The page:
SEATTLE (Waste Advantage): Legislation that would expand Vermont’s bottle bill faced an uncertain fate in the House after passing the Senate on last Wednesday morning. Though the bill has passed both chambers, lawmakers in the House must now reconcile amendments added to the bill in the Senate — and time is running out. The bottle bill, passed in 1972, established a redemption system that charges consumers a deposit, worth a few cents, when they buy certain beverages. Consumers can recoup that money when they return the empty containers to redemption centers and retail markets.
The bill currently before lawmakers, H.175, would expand the types of beverages covered by the law. It would include, for example, water bottles, hard cider and sports drinks. Currently, the law covers only 46% of beverages sold in the state. Senators narrowly voted 17-13 to pass the bill Wednesday morning. It needed 15 votes to clear the 30-member chamber.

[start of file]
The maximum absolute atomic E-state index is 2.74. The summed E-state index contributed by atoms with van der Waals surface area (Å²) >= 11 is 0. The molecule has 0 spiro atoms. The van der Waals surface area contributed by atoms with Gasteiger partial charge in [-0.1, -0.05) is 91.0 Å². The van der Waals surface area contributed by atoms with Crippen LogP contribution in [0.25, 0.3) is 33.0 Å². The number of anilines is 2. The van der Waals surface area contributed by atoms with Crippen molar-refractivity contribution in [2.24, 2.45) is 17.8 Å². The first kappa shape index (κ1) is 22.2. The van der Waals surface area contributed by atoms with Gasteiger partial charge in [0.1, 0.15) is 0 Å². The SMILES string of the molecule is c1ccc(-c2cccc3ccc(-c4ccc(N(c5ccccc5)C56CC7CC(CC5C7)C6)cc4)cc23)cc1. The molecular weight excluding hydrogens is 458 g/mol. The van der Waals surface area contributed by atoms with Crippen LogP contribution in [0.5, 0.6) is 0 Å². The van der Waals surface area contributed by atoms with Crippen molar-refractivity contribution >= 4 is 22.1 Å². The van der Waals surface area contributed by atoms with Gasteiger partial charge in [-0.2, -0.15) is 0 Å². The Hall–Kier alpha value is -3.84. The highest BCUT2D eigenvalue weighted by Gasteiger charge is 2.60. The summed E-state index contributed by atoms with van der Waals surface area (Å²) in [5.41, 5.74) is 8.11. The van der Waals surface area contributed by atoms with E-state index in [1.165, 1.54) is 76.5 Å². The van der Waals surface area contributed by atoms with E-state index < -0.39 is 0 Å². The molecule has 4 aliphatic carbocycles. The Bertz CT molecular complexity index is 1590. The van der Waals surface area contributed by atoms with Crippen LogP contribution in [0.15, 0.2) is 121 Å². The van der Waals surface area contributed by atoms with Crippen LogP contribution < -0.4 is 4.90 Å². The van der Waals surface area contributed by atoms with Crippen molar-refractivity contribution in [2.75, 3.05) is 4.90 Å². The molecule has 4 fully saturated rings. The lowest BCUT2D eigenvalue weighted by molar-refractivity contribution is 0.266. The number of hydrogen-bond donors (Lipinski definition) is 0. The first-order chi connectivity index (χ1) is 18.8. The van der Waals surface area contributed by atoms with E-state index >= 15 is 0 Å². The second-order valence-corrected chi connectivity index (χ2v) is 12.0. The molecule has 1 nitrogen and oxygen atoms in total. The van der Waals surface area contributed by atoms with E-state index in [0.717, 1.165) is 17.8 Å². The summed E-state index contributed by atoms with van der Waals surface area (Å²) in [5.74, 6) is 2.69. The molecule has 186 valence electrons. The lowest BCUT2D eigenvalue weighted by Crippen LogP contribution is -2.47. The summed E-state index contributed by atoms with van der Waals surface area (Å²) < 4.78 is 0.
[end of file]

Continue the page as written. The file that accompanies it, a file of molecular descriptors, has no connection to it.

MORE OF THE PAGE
With the legislative session careening to a close in the next few days, Conor Kennedy, chief of staff to House Speaker Jill Krowinski, D-Burlington, said he was not sure the bottle bill would “get here in time.” Gov. Phil Scott appears uneasy about the bill, though he hasn’t said outright that he’d veto it. His office “has not thoroughly reviewed the current iteration yet given very recent changes, so no decisions have been made,” Jason Maulucci, the governor’s press secretary, wrote in an email. “With previous versions of the bill, the Governor has shared concerns that were raised by the bipartisan group of senators who voted ‘no’ today that implementation could be unfeasible,” Maulucci wrote.
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